On Thursday, June 3, at 4 a.m., crews from the Minneapolis Department of Public works showed up at 38th Street and Chicago Avenue, now known colloquially as George Floyd Square, to remove the protest art and gardens around the globally recognized raised fist monument near where George Floyd was killed almost exactly a year before. Over the last year, Minneapolis has used similar surprise tactics in shutting down the many homeless encampments in city parks that emerged as COVID respites from crowded shelters.
When the city trucks showed up at George Floyd Square that morning, it was tweets and Instagram–and probably a lot of panicked phone calls–that caused hundreds of people to rush over there to protect this space of protest and memory. They hastily erected new traffic barricades from whatever materials they could find, including couches, palettes, and leftover building materials.
Thursday’s stealthy clean sweep activated a policy announced several days earlier by Mayor Jacob Frey. Citing complaints from “neighbors trapped in their homes,” business owners with diminished access, spikes in crime, and “traffic flow,” Frey insisted that reopening the intersection was essential for the city. He argued that now is the time to “reconnect” the city with a commitment to equity citywide and investment in the neighborhood.
The problem for the hundreds of “caretakers” and allies, who have stewarded the square as an “autonomous zone” over the last year, is that George Floyd Square is already open—perhaps for the first time ever in a city with a history of systemic racism. As the City withdrew due to pushback, they immediately started to replant gardens on the sidewalks and around the Raised Fist statue in the intersection.
Thursday’s Press Conference: Justifying the Demolition
That afternoon, City of Minneapolis spokeswoman Sarah McKenzie told The Washington Post that city leaders were working “with a community group on the transition of the memorial. The Agape Movement, a peacekeeping organization whose staff includes ex-gang members, is working with the city to help keep the memorials intact….”
She further described the day’s events as part of a “community-led reconnection process with the City supporting efforts to reopen the intersection while preserving artworks and memorials to George Floyd.”
Around 12:15 p.m., Mayor Frey and two city council members from neighboring wards held a news conference to explain the city’s morning action. They repeated key messages such as: “many conversations,” “partnerships,” “a lot more work to do,” and not surprisingly, “the process of healing.”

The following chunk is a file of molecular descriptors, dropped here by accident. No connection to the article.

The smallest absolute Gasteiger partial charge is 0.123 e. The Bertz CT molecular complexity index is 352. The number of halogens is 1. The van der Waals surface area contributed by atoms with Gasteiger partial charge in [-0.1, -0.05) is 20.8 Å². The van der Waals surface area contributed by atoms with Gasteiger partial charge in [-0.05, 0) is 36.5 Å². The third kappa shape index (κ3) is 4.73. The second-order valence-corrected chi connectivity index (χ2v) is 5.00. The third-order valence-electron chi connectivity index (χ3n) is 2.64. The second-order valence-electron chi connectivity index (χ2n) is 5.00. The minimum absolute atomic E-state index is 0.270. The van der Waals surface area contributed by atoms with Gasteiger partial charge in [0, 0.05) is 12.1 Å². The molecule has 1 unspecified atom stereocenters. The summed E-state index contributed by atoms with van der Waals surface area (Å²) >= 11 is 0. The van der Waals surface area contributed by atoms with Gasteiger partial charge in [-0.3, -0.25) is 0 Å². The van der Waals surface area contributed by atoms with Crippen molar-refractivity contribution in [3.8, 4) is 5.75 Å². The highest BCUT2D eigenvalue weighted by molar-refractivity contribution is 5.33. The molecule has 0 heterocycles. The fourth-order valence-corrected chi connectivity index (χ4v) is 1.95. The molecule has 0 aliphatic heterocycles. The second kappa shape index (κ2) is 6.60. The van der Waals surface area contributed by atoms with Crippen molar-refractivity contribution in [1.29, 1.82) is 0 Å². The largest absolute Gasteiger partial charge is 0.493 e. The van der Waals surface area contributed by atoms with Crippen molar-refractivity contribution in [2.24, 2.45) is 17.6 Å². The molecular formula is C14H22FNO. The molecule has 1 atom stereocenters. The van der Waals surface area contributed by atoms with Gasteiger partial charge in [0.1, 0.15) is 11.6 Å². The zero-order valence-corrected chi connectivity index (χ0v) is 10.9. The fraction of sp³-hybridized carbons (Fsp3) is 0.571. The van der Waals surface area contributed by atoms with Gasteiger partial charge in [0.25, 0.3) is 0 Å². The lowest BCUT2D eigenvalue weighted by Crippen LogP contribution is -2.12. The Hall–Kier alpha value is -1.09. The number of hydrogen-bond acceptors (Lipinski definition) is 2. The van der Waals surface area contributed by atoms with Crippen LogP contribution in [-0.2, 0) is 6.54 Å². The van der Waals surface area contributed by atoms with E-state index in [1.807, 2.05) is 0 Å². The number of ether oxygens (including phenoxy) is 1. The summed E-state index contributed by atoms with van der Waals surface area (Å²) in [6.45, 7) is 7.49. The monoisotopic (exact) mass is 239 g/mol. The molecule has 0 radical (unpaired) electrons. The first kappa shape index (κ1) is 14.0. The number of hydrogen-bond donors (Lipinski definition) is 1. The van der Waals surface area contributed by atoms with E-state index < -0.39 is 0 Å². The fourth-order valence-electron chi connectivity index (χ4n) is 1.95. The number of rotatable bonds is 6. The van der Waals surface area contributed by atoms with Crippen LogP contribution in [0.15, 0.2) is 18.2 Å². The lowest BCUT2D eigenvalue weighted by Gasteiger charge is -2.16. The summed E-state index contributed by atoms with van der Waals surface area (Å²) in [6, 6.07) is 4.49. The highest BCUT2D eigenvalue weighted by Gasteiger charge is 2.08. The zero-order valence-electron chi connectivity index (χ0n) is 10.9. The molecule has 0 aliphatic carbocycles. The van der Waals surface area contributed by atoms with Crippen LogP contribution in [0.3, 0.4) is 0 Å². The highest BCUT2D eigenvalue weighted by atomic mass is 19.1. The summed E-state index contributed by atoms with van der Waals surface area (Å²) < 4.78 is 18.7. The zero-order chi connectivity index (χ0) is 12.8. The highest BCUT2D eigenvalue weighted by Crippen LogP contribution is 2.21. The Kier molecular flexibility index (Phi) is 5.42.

Mayor Frey repeatedly used the phrase “phased reconnection” to describe a three-year plan to “open up” the street, support local business, and spur investment at the square. He cited extensive video dialogues, online surveys, and community involvement to craft both this strategy and the 38th Street THRIVE vision plan—already underway when Floyd was killed. The city’s core message was that none of these benefits and rebirth could happen until traffic flow was restored.
Saturday, June 5th
Two days later, that Saturday set a new temperature record for the date, reaching 99 degrees F. and exacerbated by the city’s heat island effects. After a year of avoiding the 38th and Chicago intersection for fear of being part of the wave of photo tourism, I realized that now was the time to visit. My motive was the Mayor’s removal of street-blocking features.
Visiting the square in person is a completely different experience from seeing it in pictures or streaming video. I was immediately struck by how quiet it was, how calm people were, how much cooler these reclaimed streets seemed compared with the rest of the city on this hot morning, in part because so much of Minneapolis is engineered with wide streets for traffic flow. Although rich with colorful handmade murals, gardens, and street painting, the space of the intersection is defined in an almost Baroque and formal way. In all four cardinal directions, the “gateways” set two blocks from the intersection are marked by raised fist sculptures that are nearly identical to—but smaller than the monument in the middle of the square.
Resembling the shape of obelisks, all of them were built last summer as wood structures. When vandals attempted to set fire to the main monument, the artist clad all five with Cor-Ten steel, heightening their sense of permanence and architectural tone.
A Proxy for the City
In interviews and presentations, city leaders repeatedly stated that local citizens of color have been leading the management, security, and planning for George Floyd Square. Last summer, they contracted with The Agape Movement—for “Case Management Services”. While the details of how much Agape has been paid to date are unclear, this organization has been in charge of security and serving as liaison between the square’s caretakers and the city.
Yet, when Agape’s team showed up on Thursday morning to clear the way for city crews, many caretakers and volunteers questioned the group’s real purpose. The next day, the Minneapolis Spokesman-Recorder noted that The Agape Movement was “seemingly running interference for the City….”.
For months, the mainstream media has confusingly reported Agape’s role, leaving the impression that they were a gang hired for security, or they were acting as peacemakers, or they were outside contractors, or that everything they did represented the wishes of the community. Thursday’s dawn raid revealed that Agape was really working for the city, serving as a kind of buffer allowing the police to stay away and supposedly making a bridge to city government.